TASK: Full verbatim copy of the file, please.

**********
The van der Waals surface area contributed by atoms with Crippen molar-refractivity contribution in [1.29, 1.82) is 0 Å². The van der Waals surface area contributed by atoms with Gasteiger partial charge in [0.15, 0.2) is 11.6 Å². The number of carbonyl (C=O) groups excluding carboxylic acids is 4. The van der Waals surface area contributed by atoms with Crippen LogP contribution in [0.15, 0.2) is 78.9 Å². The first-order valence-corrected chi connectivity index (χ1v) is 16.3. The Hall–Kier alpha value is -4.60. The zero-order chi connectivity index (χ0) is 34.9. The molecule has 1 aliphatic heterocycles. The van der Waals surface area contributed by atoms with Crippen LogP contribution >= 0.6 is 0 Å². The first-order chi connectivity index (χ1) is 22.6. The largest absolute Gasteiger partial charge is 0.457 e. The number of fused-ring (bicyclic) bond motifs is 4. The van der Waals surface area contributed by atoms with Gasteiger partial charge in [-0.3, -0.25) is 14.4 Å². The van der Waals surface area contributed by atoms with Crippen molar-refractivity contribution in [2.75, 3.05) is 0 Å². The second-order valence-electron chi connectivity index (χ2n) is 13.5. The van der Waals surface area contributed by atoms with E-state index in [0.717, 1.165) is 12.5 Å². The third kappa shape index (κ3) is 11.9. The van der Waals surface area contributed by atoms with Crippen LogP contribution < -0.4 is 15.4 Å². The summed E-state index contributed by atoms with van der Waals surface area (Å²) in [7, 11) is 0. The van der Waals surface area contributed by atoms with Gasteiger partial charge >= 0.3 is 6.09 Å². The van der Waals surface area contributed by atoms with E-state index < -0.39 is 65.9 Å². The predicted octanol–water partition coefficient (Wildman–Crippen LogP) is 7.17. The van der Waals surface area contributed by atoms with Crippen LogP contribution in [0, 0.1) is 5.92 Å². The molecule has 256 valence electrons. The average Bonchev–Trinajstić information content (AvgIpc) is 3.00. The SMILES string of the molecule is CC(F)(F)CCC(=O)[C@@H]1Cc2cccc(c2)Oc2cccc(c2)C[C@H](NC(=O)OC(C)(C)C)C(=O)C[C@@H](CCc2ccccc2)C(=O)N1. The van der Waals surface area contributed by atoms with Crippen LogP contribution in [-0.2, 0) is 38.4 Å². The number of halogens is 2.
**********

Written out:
The van der Waals surface area contributed by atoms with Crippen molar-refractivity contribution in [1.29, 1.82) is 0 Å². The van der Waals surface area contributed by atoms with Gasteiger partial charge in [0.15, 0.2) is 11.6 Å². The number of carbonyl (C=O) groups excluding carboxylic acids is 4. The van der Waals surface area contributed by atoms with Crippen LogP contribution in [0.15, 0.2) is 78.9 Å². The first-order valence-corrected chi connectivity index (χ1v) is 16.3. The Hall–Kier alpha value is -4.60. The zero-order chi connectivity index (χ0) is 34.9. The molecule has 1 aliphatic heterocycles. The van der Waals surface area contributed by atoms with Crippen LogP contribution >= 0.6 is 0 Å². The first-order chi connectivity index (χ1) is 22.6. The largest absolute Gasteiger partial charge is 0.457 e. The number of fused-ring (bicyclic) bond motifs is 4. The van der Waals surface area contributed by atoms with Gasteiger partial charge in [-0.3, -0.25) is 14.4 Å². The van der Waals surface area contributed by atoms with Crippen molar-refractivity contribution in [2.75, 3.05) is 0 Å². The second-order valence-electron chi connectivity index (χ2n) is 13.5. The van der Waals surface area contributed by atoms with E-state index in [0.717, 1.165) is 12.5 Å². The third kappa shape index (κ3) is 11.9. The van der Waals surface area contributed by atoms with Crippen LogP contribution < -0.4 is 15.4 Å². The summed E-state index contributed by atoms with van der Waals surface area (Å²) in [7, 11) is 0. The van der Waals surface area contributed by atoms with Gasteiger partial charge >= 0.3 is 6.09 Å². The van der Waals surface area contributed by atoms with E-state index < -0.39 is 65.9 Å². The predicted octanol–water partition coefficient (Wildman–Crippen LogP) is 7.17. The van der Waals surface area contributed by atoms with Crippen LogP contribution in [0, 0.1) is 5.92 Å². The molecule has 256 valence electrons. The average Bonchev–Trinajstić information content (AvgIpc) is 3.00. The SMILES string of the molecule is CC(F)(F)CCC(=O)[C@@H]1Cc2cccc(c2)Oc2cccc(c2)C[C@H](NC(=O)OC(C)(C)C)C(=O)C[C@@H](CCc2ccccc2)C(=O)N1. The van der Waals surface area contributed by atoms with Crippen LogP contribution in [-0.2, 0) is 38.4 Å². The number of halogens is 2.